191.15 In the end, it’s how a question of how far you want to extend it…what if Z has a step-brother…or step-cousin, thru his father C or even thru his mother? They’re surely something to Z‘s cousin Y, but are they anything to you or to X? It’s the same sort of thing that happens with siblings-in-law. What for example would your wife’s sister’s husband be to you? Some people do extend brother-in-law out that far…the husbands of 2 sisters are brothers-in-law. But many people don’t. So what about your wife’s sister’s husband’s brother?…and his wife…and her sister? It depends on where you draw the line, but the line does get drawn, nez pah?
191.16 …half-brother’s cousin…This one’s tricky…because if you compare Charts 678 and 674…one has your half-brother, the other has your step-brother…but your “step-cousin” in 674 is in exactly the same spot on the tree as B is in 678…so shouldn’t B be your step-cousin as well? And the truth is, he could be…yup, this is the one maybe…it would all depend on the order of your father’s 2 marriages. For example…
Now in Chart 674, with the order of your father’s wives specified, A is your “new” mother…your step-mother, and all her relatives in a sense your step-relatives…certainly her son is your step-brother. But now in Chart 678, A is nothing more than your father’s first wife…she is not your current, new, or step-mother…really, she isn’t even your “old” mother, since when you came along she was no longer married to your father. Yes, her son is your half-brother because he shares a father with you…but your half-brother’s cousin B is like your first cousin’s cousins on the “other side”…thru a side of his family to which you aren’t related. It’s a connection of sorts, but no relationship.
191.17 …father’s half-sister’s nephew…This one is also kind of tricky…until you realize that if A is your father’s half-sibling, then the parent B of A‘s nephew D is also your father’s half-sibling…so D is not your step-cousin but your half-cousin, just as C would be…and of course both C and D would be your father’s half-nephews.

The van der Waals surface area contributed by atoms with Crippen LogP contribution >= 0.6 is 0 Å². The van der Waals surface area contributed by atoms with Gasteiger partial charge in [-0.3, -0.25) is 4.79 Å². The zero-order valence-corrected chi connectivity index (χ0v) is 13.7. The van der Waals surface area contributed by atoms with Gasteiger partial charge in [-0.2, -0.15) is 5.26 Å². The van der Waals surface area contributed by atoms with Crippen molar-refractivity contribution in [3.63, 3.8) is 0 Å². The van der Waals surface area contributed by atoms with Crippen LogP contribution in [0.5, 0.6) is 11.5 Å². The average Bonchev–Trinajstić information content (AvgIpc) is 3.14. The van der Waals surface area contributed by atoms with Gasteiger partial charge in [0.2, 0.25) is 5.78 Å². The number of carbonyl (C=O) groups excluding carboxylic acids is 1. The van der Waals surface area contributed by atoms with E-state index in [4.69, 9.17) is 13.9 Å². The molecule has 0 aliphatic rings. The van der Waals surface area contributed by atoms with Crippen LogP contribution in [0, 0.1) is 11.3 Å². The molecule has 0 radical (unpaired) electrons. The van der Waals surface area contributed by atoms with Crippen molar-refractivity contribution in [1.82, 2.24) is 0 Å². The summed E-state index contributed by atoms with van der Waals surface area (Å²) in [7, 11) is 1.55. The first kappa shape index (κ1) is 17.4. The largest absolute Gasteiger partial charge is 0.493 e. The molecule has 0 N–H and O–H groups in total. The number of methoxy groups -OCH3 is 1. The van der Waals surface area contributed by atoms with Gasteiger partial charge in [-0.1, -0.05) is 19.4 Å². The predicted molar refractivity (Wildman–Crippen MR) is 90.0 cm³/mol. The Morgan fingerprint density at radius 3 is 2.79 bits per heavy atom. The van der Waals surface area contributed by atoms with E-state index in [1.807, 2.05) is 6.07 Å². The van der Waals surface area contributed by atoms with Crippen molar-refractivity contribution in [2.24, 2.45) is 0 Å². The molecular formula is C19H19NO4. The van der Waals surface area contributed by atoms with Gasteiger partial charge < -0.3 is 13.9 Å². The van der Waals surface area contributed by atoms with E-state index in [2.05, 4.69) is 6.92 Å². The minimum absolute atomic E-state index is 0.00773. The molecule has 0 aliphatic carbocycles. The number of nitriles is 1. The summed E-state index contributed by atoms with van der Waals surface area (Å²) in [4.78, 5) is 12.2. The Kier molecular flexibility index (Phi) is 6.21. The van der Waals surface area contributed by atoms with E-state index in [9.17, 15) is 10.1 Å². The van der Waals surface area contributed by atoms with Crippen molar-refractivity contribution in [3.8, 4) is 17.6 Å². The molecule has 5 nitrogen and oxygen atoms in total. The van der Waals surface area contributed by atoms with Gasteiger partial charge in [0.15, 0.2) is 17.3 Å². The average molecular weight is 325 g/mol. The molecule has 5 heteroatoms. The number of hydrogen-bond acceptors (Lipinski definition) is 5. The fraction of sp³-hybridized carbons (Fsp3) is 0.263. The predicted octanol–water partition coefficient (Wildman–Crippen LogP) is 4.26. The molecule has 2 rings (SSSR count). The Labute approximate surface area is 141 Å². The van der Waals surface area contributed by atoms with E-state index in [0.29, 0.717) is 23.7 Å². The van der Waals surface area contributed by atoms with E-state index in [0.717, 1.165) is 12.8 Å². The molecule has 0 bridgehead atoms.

191.18 …sister’s step-son…Here they’ve got the generations wrong…your sister’s step-son would be your step-nephew, not step-cousin.
191.19 …half-cousin…Once upon a time, half- did mean the same as step-. That’s because what we would call half and full brothers were the same…if they had the same father, that was enough…whether their mothers were the same or different didn’t matter. It was kinship figured patrilineally, thru the father’s line only. But now, centuries later, we figure kinship thru both the lines of both parents….and half- means thru just one line…full means thru both lines…and half- no longer means the same as step-, which doesn’t stop people from saying one when they mean they other. And finally…
191.20 …step-brother…and…1st cousin…In these 2 cases, it was clearly a slip-up…what they described was a step-brother in one question, a 1st cousin in the other…and in each case they mistakenly called that a “step-cousin.” They weren’t paying close attention…and accidents can happen in the best regulated families, sez me. Next week, since we’ve gone this far, we might as well take a look at step-2nd-cousins…caution: not for the squeamish!
Like I said…reciprocity…